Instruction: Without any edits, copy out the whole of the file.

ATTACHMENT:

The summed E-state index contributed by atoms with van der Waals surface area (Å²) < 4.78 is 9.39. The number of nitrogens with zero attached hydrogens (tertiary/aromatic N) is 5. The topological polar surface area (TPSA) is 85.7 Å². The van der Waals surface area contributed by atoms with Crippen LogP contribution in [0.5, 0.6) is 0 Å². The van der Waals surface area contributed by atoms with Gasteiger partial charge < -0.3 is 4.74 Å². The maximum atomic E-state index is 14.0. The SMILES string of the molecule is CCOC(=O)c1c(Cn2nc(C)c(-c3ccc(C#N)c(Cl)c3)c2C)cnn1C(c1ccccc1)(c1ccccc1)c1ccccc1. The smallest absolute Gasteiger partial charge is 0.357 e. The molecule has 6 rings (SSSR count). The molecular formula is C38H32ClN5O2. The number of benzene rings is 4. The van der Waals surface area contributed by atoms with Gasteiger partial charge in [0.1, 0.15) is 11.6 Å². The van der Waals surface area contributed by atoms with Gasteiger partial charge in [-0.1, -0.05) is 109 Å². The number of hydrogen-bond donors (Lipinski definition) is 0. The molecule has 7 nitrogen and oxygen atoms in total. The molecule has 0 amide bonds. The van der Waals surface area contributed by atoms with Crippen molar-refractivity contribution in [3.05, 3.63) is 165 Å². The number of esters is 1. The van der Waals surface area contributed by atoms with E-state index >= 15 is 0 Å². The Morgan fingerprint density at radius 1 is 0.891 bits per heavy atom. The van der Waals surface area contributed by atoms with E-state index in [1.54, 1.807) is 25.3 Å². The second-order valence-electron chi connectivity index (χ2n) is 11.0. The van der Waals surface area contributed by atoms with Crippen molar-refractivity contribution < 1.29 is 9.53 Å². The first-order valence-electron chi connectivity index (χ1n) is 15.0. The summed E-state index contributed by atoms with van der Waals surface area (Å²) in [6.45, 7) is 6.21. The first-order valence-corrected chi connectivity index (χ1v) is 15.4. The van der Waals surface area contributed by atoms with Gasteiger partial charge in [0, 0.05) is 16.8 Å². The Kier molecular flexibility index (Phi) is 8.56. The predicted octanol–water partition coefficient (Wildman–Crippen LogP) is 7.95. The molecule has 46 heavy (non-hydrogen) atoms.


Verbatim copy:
The summed E-state index contributed by atoms with van der Waals surface area (Å²) < 4.78 is 9.39. The number of nitrogens with zero attached hydrogens (tertiary/aromatic N) is 5. The topological polar surface area (TPSA) is 85.7 Å². The van der Waals surface area contributed by atoms with Crippen LogP contribution in [0.5, 0.6) is 0 Å². The van der Waals surface area contributed by atoms with Gasteiger partial charge < -0.3 is 4.74 Å². The maximum atomic E-state index is 14.0. The SMILES string of the molecule is CCOC(=O)c1c(Cn2nc(C)c(-c3ccc(C#N)c(Cl)c3)c2C)cnn1C(c1ccccc1)(c1ccccc1)c1ccccc1. The smallest absolute Gasteiger partial charge is 0.357 e. The molecule has 6 rings (SSSR count). The molecular formula is C38H32ClN5O2. The number of benzene rings is 4. The van der Waals surface area contributed by atoms with Gasteiger partial charge in [0.1, 0.15) is 11.6 Å². The van der Waals surface area contributed by atoms with Gasteiger partial charge in [-0.1, -0.05) is 109 Å². The number of hydrogen-bond donors (Lipinski definition) is 0. The molecule has 7 nitrogen and oxygen atoms in total. The molecule has 0 amide bonds. The van der Waals surface area contributed by atoms with Crippen molar-refractivity contribution in [3.05, 3.63) is 165 Å². The number of esters is 1. The van der Waals surface area contributed by atoms with E-state index >= 15 is 0 Å². The Morgan fingerprint density at radius 1 is 0.891 bits per heavy atom. The van der Waals surface area contributed by atoms with E-state index in [1.54, 1.807) is 25.3 Å². The second-order valence-electron chi connectivity index (χ2n) is 11.0. The van der Waals surface area contributed by atoms with Crippen molar-refractivity contribution < 1.29 is 9.53 Å². The first-order valence-electron chi connectivity index (χ1n) is 15.0. The summed E-state index contributed by atoms with van der Waals surface area (Å²) in [6.45, 7) is 6.21. The first-order valence-corrected chi connectivity index (χ1v) is 15.4. The van der Waals surface area contributed by atoms with Gasteiger partial charge in [0, 0.05) is 16.8 Å². The Kier molecular flexibility index (Phi) is 8.56. The predicted octanol–water partition coefficient (Wildman–Crippen LogP) is 7.95. The molecule has 46 heavy (non-hydrogen) atoms.